Integrated Habitat Development – Biodiversity

Integrated habitat development is a new (biodiversity conservation) concept in which ecosystem development is initiated using nature based measures and/or approaches; catering to multiple species from a sustainable, long term environmental perspective.

Integrated Habitat Development - Biodiversity

This is an approach where small ecological habitats are being developed on already existing degraded ecosystem by using simple, economically efficient, low maintenance natural methods and/or approaches in developing complex ecosystem that can grow into a natural environment for local pollinator insects, fishes, amphibians, reptiles, terrestrial and aquatic birds, small mammals and local wildlife over a period of time.

Such integrated habitat development could be initiated in unused farmlands, hard to access and unused areas of croplands and farming units, agronomically unsuitable areas, marginal or low quality agricultural lands, along the perimeter of agricultural and non-agriculturally suitable lands, orchards, gardens, lawns, forests, over exploited parts of local forests, woods and areas earmarked for social forestry.

Under afforestation or revegetation programs following land disturbances (like landslides, earthquakes, newly land filled areas, added areas belong to cities and towns etc), unused rural and urban areas, gardens and lawns belonging to different municipalities and corporations, unused areas or open spaces of local golf gardens, around water bodies (like dug outs, pools, ponds, irrigation canals, roadside ditches, swamps, bogs, artificial and/or natural lakes and waterfalls, streams, rivulets etc), city and rural parks and gardens, city boulevards, reclamation sites, abandoned industrial and mining sites, power plants etc to mention only a handful.

A new model for multi-species conservation

Hence one could see that the potential of the integrated habitat development is huge and the opportunities with sky as the limit. For example, it is important to conserve freshwater aquatic habitats to preserve the rich local biodiversity and thereby conserve natural ecosystem and environments associated with it.

Such an endeavor is not technologically complex or is either a huge drain on economy and resources if planned and executed judiciously. Simple innovative, nature based approach without sophisticated technological expertise, labor, funding and creative awareness and love and passion for environment can be easily achieved by using a comprehensive multi-tier conservation project such as Multiple Tier Conservation Model (MTCM).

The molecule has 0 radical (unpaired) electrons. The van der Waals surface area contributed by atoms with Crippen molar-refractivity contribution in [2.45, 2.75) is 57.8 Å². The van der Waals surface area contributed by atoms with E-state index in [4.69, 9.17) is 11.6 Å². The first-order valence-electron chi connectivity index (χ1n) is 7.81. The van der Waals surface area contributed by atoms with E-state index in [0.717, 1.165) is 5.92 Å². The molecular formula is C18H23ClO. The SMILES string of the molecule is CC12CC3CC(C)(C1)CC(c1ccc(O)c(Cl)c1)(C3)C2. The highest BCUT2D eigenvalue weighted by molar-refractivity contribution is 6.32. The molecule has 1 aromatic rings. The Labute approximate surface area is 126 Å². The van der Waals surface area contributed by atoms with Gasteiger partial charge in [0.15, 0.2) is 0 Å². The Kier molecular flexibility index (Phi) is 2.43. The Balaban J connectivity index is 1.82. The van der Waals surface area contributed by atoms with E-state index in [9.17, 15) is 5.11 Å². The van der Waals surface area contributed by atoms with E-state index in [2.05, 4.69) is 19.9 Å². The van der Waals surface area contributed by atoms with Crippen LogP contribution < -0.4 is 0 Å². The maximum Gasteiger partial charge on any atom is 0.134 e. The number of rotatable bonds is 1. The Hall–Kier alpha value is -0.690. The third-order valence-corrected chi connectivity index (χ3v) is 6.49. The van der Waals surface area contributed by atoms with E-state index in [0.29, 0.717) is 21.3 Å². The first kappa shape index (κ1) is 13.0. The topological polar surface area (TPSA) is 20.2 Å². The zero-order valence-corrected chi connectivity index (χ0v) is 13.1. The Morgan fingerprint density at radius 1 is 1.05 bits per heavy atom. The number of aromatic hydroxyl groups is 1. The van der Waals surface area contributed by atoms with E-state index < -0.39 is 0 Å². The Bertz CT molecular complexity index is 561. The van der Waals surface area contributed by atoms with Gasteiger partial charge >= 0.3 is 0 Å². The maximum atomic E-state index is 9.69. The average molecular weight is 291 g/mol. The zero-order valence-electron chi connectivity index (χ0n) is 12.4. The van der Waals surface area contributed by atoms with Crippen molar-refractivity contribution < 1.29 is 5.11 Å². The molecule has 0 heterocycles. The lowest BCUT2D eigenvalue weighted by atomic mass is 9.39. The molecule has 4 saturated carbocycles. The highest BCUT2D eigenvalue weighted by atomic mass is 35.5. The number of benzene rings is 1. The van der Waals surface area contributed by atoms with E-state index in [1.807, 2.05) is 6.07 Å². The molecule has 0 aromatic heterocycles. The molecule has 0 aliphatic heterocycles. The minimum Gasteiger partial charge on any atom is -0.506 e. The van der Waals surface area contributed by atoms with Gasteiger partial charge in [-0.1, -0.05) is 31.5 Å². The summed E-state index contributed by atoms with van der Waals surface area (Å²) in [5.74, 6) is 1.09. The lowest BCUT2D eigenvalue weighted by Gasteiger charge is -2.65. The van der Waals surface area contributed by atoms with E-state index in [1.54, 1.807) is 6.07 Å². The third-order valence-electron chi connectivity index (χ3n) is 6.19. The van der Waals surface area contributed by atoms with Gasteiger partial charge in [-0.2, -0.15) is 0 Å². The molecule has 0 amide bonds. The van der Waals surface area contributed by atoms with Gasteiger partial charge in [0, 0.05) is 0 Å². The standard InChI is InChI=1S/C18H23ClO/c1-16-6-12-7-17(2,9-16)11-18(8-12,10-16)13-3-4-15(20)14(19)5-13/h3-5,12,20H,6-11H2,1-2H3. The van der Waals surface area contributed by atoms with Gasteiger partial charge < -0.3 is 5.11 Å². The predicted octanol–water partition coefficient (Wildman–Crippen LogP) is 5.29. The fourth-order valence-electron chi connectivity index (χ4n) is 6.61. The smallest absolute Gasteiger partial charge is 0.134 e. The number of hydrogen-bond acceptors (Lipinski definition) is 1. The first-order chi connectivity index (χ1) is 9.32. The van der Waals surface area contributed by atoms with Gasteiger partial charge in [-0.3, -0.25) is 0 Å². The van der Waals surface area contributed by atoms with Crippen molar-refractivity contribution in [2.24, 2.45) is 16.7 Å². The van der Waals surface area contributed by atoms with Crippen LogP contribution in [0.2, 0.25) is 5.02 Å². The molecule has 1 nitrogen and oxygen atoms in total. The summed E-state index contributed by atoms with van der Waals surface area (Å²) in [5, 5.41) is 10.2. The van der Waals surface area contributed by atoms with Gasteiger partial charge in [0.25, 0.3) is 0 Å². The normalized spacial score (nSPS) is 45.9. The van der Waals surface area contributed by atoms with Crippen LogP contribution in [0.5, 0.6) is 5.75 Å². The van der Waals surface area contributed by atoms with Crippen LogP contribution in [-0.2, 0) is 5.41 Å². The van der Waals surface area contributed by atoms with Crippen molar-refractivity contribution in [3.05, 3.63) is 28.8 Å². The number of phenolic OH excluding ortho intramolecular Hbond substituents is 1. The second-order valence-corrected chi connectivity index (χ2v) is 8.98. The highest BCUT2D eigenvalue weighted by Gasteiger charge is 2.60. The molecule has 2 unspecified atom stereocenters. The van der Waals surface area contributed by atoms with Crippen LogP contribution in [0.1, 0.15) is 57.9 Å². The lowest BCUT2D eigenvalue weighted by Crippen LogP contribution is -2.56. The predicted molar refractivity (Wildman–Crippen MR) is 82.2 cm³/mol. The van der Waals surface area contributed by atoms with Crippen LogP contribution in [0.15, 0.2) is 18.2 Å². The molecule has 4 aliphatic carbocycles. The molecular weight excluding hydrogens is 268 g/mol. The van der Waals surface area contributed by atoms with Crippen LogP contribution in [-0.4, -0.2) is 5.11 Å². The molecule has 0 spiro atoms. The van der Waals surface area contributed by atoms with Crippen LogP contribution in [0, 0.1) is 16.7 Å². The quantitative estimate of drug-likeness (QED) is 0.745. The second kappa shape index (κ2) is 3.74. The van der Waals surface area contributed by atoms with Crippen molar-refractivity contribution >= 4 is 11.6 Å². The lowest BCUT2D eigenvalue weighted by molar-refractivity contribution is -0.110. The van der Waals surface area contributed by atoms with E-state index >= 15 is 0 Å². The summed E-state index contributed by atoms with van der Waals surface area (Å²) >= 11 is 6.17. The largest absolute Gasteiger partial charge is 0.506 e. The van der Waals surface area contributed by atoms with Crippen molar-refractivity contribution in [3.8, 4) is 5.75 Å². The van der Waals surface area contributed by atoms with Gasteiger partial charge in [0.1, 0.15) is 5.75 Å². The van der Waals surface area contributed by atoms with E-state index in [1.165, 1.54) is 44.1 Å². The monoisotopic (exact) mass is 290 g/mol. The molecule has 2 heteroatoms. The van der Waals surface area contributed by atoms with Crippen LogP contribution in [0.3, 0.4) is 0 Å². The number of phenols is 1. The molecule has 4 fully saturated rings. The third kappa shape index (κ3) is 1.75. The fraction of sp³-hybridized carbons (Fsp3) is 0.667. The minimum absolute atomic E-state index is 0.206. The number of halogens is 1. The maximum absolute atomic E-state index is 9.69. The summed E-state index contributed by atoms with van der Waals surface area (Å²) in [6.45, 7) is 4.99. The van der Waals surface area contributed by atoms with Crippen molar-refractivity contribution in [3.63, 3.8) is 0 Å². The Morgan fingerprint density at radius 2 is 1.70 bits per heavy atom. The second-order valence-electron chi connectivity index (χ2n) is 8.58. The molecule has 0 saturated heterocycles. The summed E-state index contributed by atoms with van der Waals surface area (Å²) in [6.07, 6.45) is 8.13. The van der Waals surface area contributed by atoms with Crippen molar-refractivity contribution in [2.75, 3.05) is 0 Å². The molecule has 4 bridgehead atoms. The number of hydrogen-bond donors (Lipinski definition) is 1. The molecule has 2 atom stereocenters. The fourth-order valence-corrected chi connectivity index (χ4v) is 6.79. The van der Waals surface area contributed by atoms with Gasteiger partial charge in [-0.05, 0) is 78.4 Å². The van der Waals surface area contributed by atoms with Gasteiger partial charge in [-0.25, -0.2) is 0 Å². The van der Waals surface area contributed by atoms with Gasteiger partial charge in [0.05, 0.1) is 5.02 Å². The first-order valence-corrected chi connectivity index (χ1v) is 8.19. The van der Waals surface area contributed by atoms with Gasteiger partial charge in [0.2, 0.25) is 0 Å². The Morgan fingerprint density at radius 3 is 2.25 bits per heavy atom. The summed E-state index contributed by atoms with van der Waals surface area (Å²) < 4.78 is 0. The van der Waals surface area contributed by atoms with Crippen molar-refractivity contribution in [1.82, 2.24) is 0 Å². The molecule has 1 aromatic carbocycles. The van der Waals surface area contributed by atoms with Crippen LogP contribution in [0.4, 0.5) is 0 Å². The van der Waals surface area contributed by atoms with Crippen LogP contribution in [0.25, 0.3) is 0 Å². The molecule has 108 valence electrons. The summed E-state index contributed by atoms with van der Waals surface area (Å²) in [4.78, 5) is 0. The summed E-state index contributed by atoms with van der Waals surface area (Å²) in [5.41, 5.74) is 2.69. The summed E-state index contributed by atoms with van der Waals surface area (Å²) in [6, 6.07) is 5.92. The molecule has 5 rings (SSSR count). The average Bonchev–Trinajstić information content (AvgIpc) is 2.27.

A comprehensive but simply nature based integrated aquatic habitat development program can thus be successfully achieved under Multiple Tier Conservation Model (MTCM) that can provide a dynamic conservation program including bees, birds and fishes like Integrated Ecological Habitat Development for Bees, Birds and Fishes (IEHD-BBF).

Such a dynamic and innovative model can provide an effective conservation umbrella to  number of species (bees, birds and fishes) by transforming natural and/or artificial water body with simplistic nature based alternative by protecting multiple tropic levels within a freshwater ecosystem (both natural or artificial).

Pollinator Mixes and their role in habitat creation

Developing suitable Pollinator Mixes could be an effective and environment based, cost friendly approach in establishing such ecological units like Pollinator or Bee Sanctuaries. This could be achieved by developing suitable mixes comprising of native wildflowers and wild grasses, annual and/or perennial legumes, Brassica members, warm season and cool season forage grasses, salt or acidity tolerant grass species etc.

For different agro-climatic or ecological regions based on parameters like their adaptability to specific regions, germination and viability, rapid emergence, quick and successful establishment, competition with local weeds, ability to regenerate, reproduce and continue flowering across different seasons to attract pollinator insects; and other farmer friendly insects to such newly established Bee or Pollinator Sanctuaries.